The death toll has risen to 75 in Tanzania, following the explosion of a fuel tanker Saturday that attracted dozens of villagers to the scene of its crash.
That’s according to the Muhimbili National Hospital in Dar es Salaam, which said the four new fatalities came from among the 43 injured patients received there. The other 39 remain under treatment and are among just 55 survivors of the explosion.
Hospital staff told The Citizen that relatives of victims are needed to come identify their bodies. Most of the victims were buried in a mass ceremony on Sunday, some of them unidentifiable because of the severity of their injuries.
Saturday’s tragedy happened when the tanker truck got into an accident in the community of Morogoro, nearly 200 kilometers inland from the coast and along a busy national route. People came to the scene of the accident to siphon fuel from the tanker and transfer it into jerrycans, some of them reportedly continuing to do so even after the truck exploded and a fire burned, killing dozens immediately.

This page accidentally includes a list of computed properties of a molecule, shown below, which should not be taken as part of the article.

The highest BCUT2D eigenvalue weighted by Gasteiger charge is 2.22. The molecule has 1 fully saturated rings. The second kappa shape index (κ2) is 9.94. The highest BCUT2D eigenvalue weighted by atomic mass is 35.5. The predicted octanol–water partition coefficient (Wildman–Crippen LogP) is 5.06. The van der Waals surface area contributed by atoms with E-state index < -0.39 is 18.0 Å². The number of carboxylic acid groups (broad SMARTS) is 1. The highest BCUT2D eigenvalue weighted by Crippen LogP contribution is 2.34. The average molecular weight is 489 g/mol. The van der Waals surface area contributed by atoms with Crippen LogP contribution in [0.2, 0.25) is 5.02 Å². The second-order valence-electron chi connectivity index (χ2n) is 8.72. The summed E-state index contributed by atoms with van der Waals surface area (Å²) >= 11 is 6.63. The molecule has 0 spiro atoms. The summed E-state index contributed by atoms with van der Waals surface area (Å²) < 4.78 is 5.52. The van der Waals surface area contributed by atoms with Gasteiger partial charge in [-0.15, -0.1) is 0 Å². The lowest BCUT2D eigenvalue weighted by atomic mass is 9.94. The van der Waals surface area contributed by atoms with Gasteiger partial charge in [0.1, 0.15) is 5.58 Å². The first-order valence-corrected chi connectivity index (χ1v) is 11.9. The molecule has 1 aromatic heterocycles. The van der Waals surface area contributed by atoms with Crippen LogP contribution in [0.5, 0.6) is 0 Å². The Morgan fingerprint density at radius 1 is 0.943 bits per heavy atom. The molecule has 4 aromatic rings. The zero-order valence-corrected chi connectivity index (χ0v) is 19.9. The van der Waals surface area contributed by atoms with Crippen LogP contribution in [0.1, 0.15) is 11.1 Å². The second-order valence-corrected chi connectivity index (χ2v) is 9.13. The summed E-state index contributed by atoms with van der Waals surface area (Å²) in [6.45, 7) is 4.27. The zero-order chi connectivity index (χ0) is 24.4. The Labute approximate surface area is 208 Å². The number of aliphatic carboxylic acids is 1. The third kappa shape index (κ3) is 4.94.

Such incidents are not unusual in some African countries, but the Morogoro crash led to a high number of casualties.
A similar accident occurred in Mozambique in November 2016 and claimed at least 73 lives when a truck exploded in the town of Caphiridzange as people gathered to siphon fuel.
Authorities in Tanzania are calling for stiffer penalties and enforcement for those stealing fuel as well as routine escorts for fuel trucks.
Despite the risks, a similar episode happened in Kenya on Monday when a tanker overturned and people crowded around it to take the fuel. There were no immediate reports of injuries.
Image: Tanzania Tourism Board file